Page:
You have a drinking problem. That shameful accusation overwhelmed the love I felt from my dad at that moment. I didn’t have a problem. I had a brain-warping, depression-causing, debilitating disease. A deeply imbedded splinter is a problem. An unidentified rash is a problem. Alcoholism is a disease caused by a genetic flaw combined with lifestyle choices, which are the exact same causes for most cancers.
Alcoholism is a disease of shame. The afflicted are considered to have a personal defect – a lack of willpower. For many years, the mere fact that I was addicted to a highly addictive substance filled me with shame. It made me feel like a weak man who lied and deceived to protect the secret of my predilection. I will hide in shame no longer.
Don’t misunderstand my point. I am ashamed of my actions as an active alcoholic. I take accountability for my behavior and have apologized earnestly for my transgressions. However, I have shed the shame of contracting the disease of alcoholism. I had a disease that affects slightly more people than cancer. That is not my fault. Now I feel no shame from my diagnosis.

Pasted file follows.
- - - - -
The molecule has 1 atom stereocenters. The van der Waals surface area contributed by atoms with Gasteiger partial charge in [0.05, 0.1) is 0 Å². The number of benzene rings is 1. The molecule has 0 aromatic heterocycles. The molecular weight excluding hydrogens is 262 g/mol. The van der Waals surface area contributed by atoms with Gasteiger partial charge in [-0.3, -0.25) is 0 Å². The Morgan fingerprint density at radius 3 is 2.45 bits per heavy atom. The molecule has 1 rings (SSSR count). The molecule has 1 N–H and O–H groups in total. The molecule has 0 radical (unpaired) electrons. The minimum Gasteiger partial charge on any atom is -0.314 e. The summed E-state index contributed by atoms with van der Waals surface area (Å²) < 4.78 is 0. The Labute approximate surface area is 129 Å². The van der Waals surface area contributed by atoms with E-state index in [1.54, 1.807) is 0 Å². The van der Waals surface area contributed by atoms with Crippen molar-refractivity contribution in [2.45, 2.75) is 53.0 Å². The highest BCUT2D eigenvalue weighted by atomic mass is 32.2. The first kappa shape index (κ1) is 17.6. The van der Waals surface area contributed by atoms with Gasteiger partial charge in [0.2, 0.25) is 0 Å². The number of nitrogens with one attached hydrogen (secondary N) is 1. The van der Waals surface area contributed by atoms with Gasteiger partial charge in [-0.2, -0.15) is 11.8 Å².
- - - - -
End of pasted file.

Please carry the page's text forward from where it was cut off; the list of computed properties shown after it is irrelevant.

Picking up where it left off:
I have spent my life immersed in an environment that celebrates the glories of alcohol. My father drank everyday of my childhood. My high school friends and I experimented with the same social lubricant we watched our parents enjoy. In college, alcohol became the center of my fraternity universe. After college, I got a job in the steel industry which is known for a heavy drinking culture. In reading the stories of other alcoholics, I have learned that most professions and industries have a heavy drinking culture. Writers and artists drink to unleash their creativity, doctors and lawyers drink to deal with the stress, and the news media and law enforcers drink to create a bond with their sources.
Then our culture vilifies and shames those among us who fall victim to the very substance we spend a lifetime consuming in order to celebrate, lubricate and deal with life.
Substances that cause cancer are called carcinogens. Our society spends billions of dollars to remediate, legislate and educate carcinogens out of our lives.
Then our society spends billions of dollars on advertising and legislative lobbying to convince us our lives are incomplete without the alcoholic’s equivalent of a carcinogen – alcohol.